Blount: Vaughn, they've shown a lot of vulnerability this season, long before the game last week. They won several times when, statistically speaking, they should have lost. But the bottom line is they find a way to win. They are an incredibly confident bunch that believes in each other. And the Seahawks should get better down the stretch when both starting offensive tackles return and receiver Percy Harvin finally gets on the field. Seattle still is capable of reaching the Super Bowl, but a couple of things must improve -- pass protection and run defense -- down the stretch if the Seahawks are going to live up to expectations. They are living on the edge right now, maybe too much so.

The mood around the Falcons must be pretty depressing these days. I've always found the hardest teams to cover were the ones that everyone expected to be good and entered a season with high expectations but ended up having a horrible year. So what's it like around there, inside the team headquarters and around the city?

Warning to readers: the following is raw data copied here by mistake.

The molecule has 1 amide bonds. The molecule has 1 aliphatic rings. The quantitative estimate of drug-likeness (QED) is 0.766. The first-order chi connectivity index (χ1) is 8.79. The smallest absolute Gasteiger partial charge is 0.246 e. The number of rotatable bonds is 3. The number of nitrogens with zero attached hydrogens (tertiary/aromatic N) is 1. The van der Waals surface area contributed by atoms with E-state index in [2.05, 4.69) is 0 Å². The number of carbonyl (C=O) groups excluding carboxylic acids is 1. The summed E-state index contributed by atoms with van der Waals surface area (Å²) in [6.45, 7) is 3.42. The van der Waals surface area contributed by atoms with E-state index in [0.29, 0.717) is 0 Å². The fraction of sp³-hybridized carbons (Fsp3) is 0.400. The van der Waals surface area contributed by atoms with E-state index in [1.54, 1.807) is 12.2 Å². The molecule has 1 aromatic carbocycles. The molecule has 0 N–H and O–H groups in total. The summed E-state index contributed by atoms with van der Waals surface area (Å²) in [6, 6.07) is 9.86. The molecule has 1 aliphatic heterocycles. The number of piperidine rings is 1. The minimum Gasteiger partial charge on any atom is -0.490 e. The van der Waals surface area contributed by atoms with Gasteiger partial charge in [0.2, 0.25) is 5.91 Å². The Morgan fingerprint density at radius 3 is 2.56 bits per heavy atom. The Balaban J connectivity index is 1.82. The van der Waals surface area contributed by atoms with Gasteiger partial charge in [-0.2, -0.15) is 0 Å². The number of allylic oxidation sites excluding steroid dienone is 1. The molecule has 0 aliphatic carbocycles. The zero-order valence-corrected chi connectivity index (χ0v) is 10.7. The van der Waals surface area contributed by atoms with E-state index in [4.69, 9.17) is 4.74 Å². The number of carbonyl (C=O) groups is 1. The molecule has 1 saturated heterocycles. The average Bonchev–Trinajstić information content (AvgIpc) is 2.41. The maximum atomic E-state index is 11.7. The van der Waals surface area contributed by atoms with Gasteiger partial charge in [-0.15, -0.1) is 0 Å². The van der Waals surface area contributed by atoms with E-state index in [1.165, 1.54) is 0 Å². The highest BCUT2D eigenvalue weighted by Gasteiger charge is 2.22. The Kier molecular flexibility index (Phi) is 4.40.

McClure: The fans, of course, are irate about the direction of the team and are calling for coach Mike Smith to be fired. More surprising to me, this being my first season around the team, is how much criticism has been directed toward Matt Ryan. Both Smith and Ryan have handled the negativity well. The closest I've seen Smith come to showing his frustration with the season was after last Sunday's loss to Carolina, when his face was bright red and he had a distraught look on his face. But team owner Arthur Blank came over and gave Smith a reassuring embrace.